Mesenchymal tumors of the urinary bladder are rare, and lymphangiomas among them are even rarer. Of the previously reported 5 patients with lymphangioma involving the urinary bladder (Table 1), 3 were adults and 2 were children, most of whom were manifested as painless gross hematuria, a symptom that is associated with hemorrhage of the lymphangioma or infection [5]. The first case reported by Bolkier et al. [3] in 1983 was a child with a 10 × 5 × 2 cm lesion starting from the wall of the bladder and invading the peritoneal cavity through the bladder wall. The second case reported by Wyle et al. [4] was a 49-year-old man presented with irritative voiding symptoms; cystoscopy showed a non-papillary tumor between the 2 orifices within the trigone. The third case reported by Niu et al. [5] was an 8-year-old girl whose tumor appeared as a shiny red mass in cystoscopy, and a bulge into the bladder on the right lateral wall was detected by imaging studies. The fourth case reported by Seyam et al. [6] was a 27-year-old woman; CT scan showed a heterogeneously enhancing mass arising from the anterior urinary bladder wall measuring 3.8 × 3.6 cm and cystoscopy showed a solid mass at the dome of the bladder covered by a normal mucosa. The fifth case reported by Moradi et al. [7] was a 40-year-old woman with a flat, 4 mm strawberry-like lesion on the right lateral wall of the bladder noticed by urethrocystoscopy.

Table 1 Clinical data from previous cases and the current case of lymphangioma of the urinary bladder

Since its rarity, lymphangioma in the urinary bladder is extremely difficult to properly diagnose preoperatively, and histological examination is essential for the correct diagnosis. In most cases, the histologic diagnosis of lymphangioma is straightful, although some with secondary hemorrhage can resemble a cavernous hemangioma, and those with a significant amount of smooth muscle within the wall of the lymphatic vessels resemble a venous malformation. Histologic features that favor the diagnosis of lymphangioma over a hemangioma are lymphoid aggregates in the stroma and more irregular lumens with widely spaced nuclei [2]. IHC for lymphatic differentiation markers, such as D2-40, prospero homeobox 1(PROX1) and vascular endothelial growth factor receptor 3 (VEGFR3), is ultimately the most reliable means for distinguishing the two entities [8]. Similar to its cutaneous counterparts that often demonstrate hyperplasia of the epidermis [1], lymphangioma of the urinary bladder can also cause overlying urothelial hyperplasia and sometimes with florid von Brunn’s nests hyperplasia, which in cystoscopy biopsy may obscure the underlying lymphangioma and cause diagnostic confusions with urothelial carcinoma, especially for nested variant urothelial carcinoma.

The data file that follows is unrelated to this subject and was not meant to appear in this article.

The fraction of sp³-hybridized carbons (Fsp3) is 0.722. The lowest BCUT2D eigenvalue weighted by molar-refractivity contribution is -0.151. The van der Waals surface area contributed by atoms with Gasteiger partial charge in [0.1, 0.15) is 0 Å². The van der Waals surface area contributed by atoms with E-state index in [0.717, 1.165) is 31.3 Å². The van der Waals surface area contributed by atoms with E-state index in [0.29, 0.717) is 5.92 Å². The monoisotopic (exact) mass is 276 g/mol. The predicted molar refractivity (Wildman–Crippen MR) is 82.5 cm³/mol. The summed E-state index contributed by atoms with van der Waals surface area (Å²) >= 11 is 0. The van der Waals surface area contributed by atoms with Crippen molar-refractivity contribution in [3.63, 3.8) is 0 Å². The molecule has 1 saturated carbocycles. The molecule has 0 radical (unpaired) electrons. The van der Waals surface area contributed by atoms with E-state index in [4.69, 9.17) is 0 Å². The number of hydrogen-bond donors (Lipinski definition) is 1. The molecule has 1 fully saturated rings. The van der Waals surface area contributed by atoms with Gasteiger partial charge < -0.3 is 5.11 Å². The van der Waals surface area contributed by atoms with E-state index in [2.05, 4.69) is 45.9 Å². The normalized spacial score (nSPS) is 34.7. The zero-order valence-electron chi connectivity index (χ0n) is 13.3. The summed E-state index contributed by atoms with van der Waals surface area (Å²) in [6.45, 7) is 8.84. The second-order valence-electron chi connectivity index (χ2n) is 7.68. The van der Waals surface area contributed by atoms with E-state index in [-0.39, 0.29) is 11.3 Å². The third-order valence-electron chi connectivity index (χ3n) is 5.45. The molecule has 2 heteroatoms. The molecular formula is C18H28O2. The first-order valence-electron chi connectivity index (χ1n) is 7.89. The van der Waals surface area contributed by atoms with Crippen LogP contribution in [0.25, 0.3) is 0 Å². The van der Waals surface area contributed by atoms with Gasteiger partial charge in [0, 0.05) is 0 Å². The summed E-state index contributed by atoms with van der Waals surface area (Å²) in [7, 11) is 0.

Lymphangioma is typically benign, but because of its propensity for involvement of deeper tissue planes, recurrences have been documented in as many as 20% of patients after removal of superficial lesions [1]. Including our case, the 6 patients of bladder lymphangioma reported in the literature so far have not experienced tumor recurrence after surgery, but the follow-up time is limited (from 3 months to 3 years). Treatments consist of partial cystectomy for 4 patients, and transurethral resection and holmium laser ablation for one each patient [3,4,5,6,7]. Because urinary bladder lymphangioma is usually larger than it appears and often dissecting the full-thickness of the wall, complete resection is warranted to prevent recurrence. For this reason, partial cystectomy is the preferable treatment procedure than transurethral resection or laser ablation, particularly for lesions with larger size by cystoscopy or imaging evaluations.

In conclusion, lymphangioma arising in the urinary bladder is extremely rare, and only five cases have been identifed in studies reported in English. It is difficult to diagnose bladder lymphangioma according to its clinical features. The gold standard method used for its diagnosis is histopathology.

Lymphangioma of the urinary bladder is treated with surgical excision and seems to have no recurrence once completely resected, but long-time follow-up may be needed.

Availability of data and materials

Records and data pertaining to this case are in the patient’s secure medical records in Zhejiang Provincial People’s Hospital, People’s Hospital of Hangzhou Medical College. All searched data by literature review are included in this paper.

Abbreviations

CT:

Computerized tomography

IHC:

Immunohistochemistry

PROX1:

Prospero homeobox 1

VEGFR3:

Vascular endothelial growth factor receptor 3

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Acknowledgements

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Funding

This study was supported by Zhejiang Provincial Natural Science Foundation (LY21H160052), Zhejiang Provincial Medicine and Health Research Foundation (2018KY246, 2019KY020). Both funding bodies were involved in the design of the study.

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Contributions

WH wrote the manuscript. LJ and MZ diagnosed the case by histopathology and immunohistochemistry. FL, XQ, XH and DZ analyzed the data and revised the manuscript, and MZ revised and edited the manuscript. All authors read and approved the final manuscript.

Corresponding author

Correspondence to Ming Zhao.

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Written informed consent was obtained from the patient for publication of this case report and any accompanying images. A copy of the consent form is available for review by the Editor of this journal.

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He, W., Jin, L., Lin, Ff. et al. Cavernous lymphangioma of the urinary bladder in an adult woman: an additional case report of a rare lesion and literature review. BMC Urol 21, 145 (2021). https://doi.org/10.1186/s12894-021-00907-3

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Keywords

  • Lymphangioma
  • Bladder tumor
  • Mesenchymal tumor
  • Case report